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808 808 7 7 Crisis Intervention Role of a Counselor Introduction Crisis Intervention Most drug abusers remain in danger of a relapse throughout their life. In addition to the craving, sudden, unexpected and painful events or situations can break the individual’s normal pattern of functioning, and even act to push the abstinent person back into the vicious cycle of drug use. Any such painful event or situation that can disturb the person’s normal functioning and emotional state is called a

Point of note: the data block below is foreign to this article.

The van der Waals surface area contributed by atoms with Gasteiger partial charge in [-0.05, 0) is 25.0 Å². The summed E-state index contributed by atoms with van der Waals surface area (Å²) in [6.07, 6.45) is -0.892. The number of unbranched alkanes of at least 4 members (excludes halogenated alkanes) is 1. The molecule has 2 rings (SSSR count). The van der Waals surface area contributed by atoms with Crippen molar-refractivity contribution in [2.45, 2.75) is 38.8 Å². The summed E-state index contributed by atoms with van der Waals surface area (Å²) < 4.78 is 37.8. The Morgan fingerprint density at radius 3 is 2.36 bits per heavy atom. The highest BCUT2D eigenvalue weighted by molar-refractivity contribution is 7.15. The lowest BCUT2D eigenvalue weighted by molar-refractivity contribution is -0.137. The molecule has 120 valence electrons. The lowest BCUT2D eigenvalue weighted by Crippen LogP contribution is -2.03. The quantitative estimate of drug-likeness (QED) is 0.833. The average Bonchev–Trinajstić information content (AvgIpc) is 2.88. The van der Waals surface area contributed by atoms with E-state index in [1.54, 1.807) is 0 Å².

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  808 7 808 7    C  r   i  s   i  s   I  n   t  e  r  v  e  n   t   i  o  n Crisis Intervention  Introduction Most drug abusers remain in danger of a relapse throughout their life. Inaddition to the craving, sudden, unexpected and painful events or situations canbreak the individual’s normal pattern of functioning, and even act to push theabstinent person back into the vicious cycle of drug use. Any such painful eventor situation that can disturb the person’s normal functioning and emotionalstate is called a crisis.This pamphlet will help you identify and intervene in such crises. Not every problem is a Crisis The recovering addict may face numerous problems, many of which may besolved by the client either alone or with help from the family. Thus, every problemshould not be seen as a crisis. A crisis, as defined in this pamphlet, is a situationthat cannot be solved with just the individual’s usual problem solving resources. Common Crisis Situations For a recovering addict, crises may emerge from:Family Situations: Lack of family support, fights between or separation ofparents, violence at home, or physical illness in the family can give rise to crisesfor the abstinent user. Developing Community Drug Rehabilitation and Workplace Prevention Programme Ministry of Social Justice and Empowerment Shastri Bhawan, New Delhi - 110 001Tel : 23388580 Fax : 23384918 United Nations Office on Drugs and Crime, Regional Office for South Asia EP 16/17, Chandragupta Marg, Chanakyapuri, New Delhi - 110 021Tel : 24104970, 71, 72, 73 Fax : 24104962, 63 E-mail : fo.india@unodc.org International Labour Organization Core 4B, IIIrd Floor, India Habitat Centre, Lodi Road, New Delhi - 110 003Tel : 24602101 Fax : 24602111 E-mail : delhi@ilodel.org.in European Commission 65 Golf Links, New Delhi - 110 003Tel : 24629237, 38 Fax : 24629206 E-mail : eu@delind.cec.eu.int National Centre for Drug Abuse Prevention Ground Floor, West Block 1, Wing 7, Rama Krishna Puram, New Delhi - 110 066Tel : 26173257, 26100058 Fax : 26173257 E-mail : contact@nisd.gov.in Acknowledgements Principal Author:Dr. H. S. SethiScientific Editor:Dr. Pratima MurthyCoordinated by:UNODC, Regional Office for South AsiaDesign:Lopez DesignReprint:2005 The opinions expressed in this publication do not necessarily represent the official policy of the United Nations Office on Drugs and Crime,Ministry of Social Justice and Empowerment, ILO and the European Commission. (AD/IND/94/808) Role of a Counselor      C  r   i  s   i  s   I  n   t  e  r  v  e  n   t   i  o  n Economic Situations: Economic situations that canspark off a crisis include failure to find a job, loss ofan existing job, pressure to repay debts, and the needto provide financially for the family, especially if therecovering addict is the breadwinner (e.g. children’sschool fees, medical expenses of a family member).Personal and Social Situations: Problems resultingfrom previous drug use, for example, having to facelegal action because of a previous theft/assault, orostracism from the community because of earlierbehavior, are also potential causes for a crisis.Interpersonal Crises and Life Events: Difficulties inrelationships, within and outside the family, includingromantic as well as peer group relationships, canlead to crises. Crises can also emerge from positiveevents like a promotion, marriage or birth of a child,or negative events such as death or separation. What Happens After a Crisis Following a crisis, anyone in such a situation can feelanxious, hurt, upset or angry. The recovering addictmay try to deal with the problem by himself/herself orwith the help of family. If the client does not have theskills to handle such a problematic event or situation,the crisis will deepen, emotional problems mayworsen and the person even runs the risk of relapsing.If you as a counselor can intervene at the right time,and support and help the client develop the strengthand appropriate skills to handle such crises, it ispossible for him/her to overcome crises, learn newways of adapting to problems and actually be strongerin facing similar situations in the future. Timing of Intervention Any crisis, and the possibility of relapse, usuallylasts for 4 to 6 weeks after the distressing event. Itis important for the counselor to provide helpduring this critical time to prevent breakdown, andrestore adequate functioning. As a counselor, youmay need to spend several hours with your clientinitially, and should always be available to yourclient during this period.2 Counselor’s Input (to provide emotional support or help the clientidentify new resource to overcome the problem) Precipitating eventEmotional distressSeeking new resourcesIf successful,learns to adaptIf unsuccessful or nothelped, crisis deepensCrisis resolved. Person manybe able to handle crisesindependently in futureSense of failure,hopelessness,depression, drug use 3 Responding to the Client’s Needs The client’s psychological responses during a crisismay include feelings of:  Loneliness and feeling lost  Tension and fear  Confusion, restlessness  Being stuck, as if nothing works  Helplessness  Desperation that something must be doneright away.As a counselor, you must remember that:  Anyone can have a crisis  The crisis is temporary and will pass  Emotional distress is common and does notmean that the person has any mental illness.(It is useful to convey this to your client.) Supporting your Client in a Crisis  Intervene at the appropriate time  Be available  Be supportive  Reassure the client that this is a temporary phase  Help the client with the Problem SolvingApproach:  Assess the hazardous situation andprecipitating factors responsible for thedevelopment of the crisis  Identify the maladaptive responses usedby the person in dealing with the crisis  Evaluate the intensity of discomfort for theperson and the potential for rapid deterioration  Focus on resolution of the crisis  Use every supportive device available,such as suggestion, reassurance,medication, modification of environment,and if necessary, brief hospitalization. After the Crisis Once the crisis has blown over, or the recoveringaddict has been able to adapt to the new situation,you can reduce the time spent with the client, andencourage self-reliance. It is also useful to go overthe episode in a review, and help the clientstrengthen his/her useful responses and changeunhelpful responses to a crisis. This will make theclient stronger and help them face any future crisesmore successfully. What is the problem?Whom is it affecting? or Who is contributing to it?Where did it happen?When did it happen?Why did it happen?How can it be handled? If there are more ways than one:  List the possible responses  Discuss the pros and cons of each response  Decide and act on the most suitable response  Discuss the effectiveness of the action  Rethink the most appropriate action. A Simple Problem Solving Approach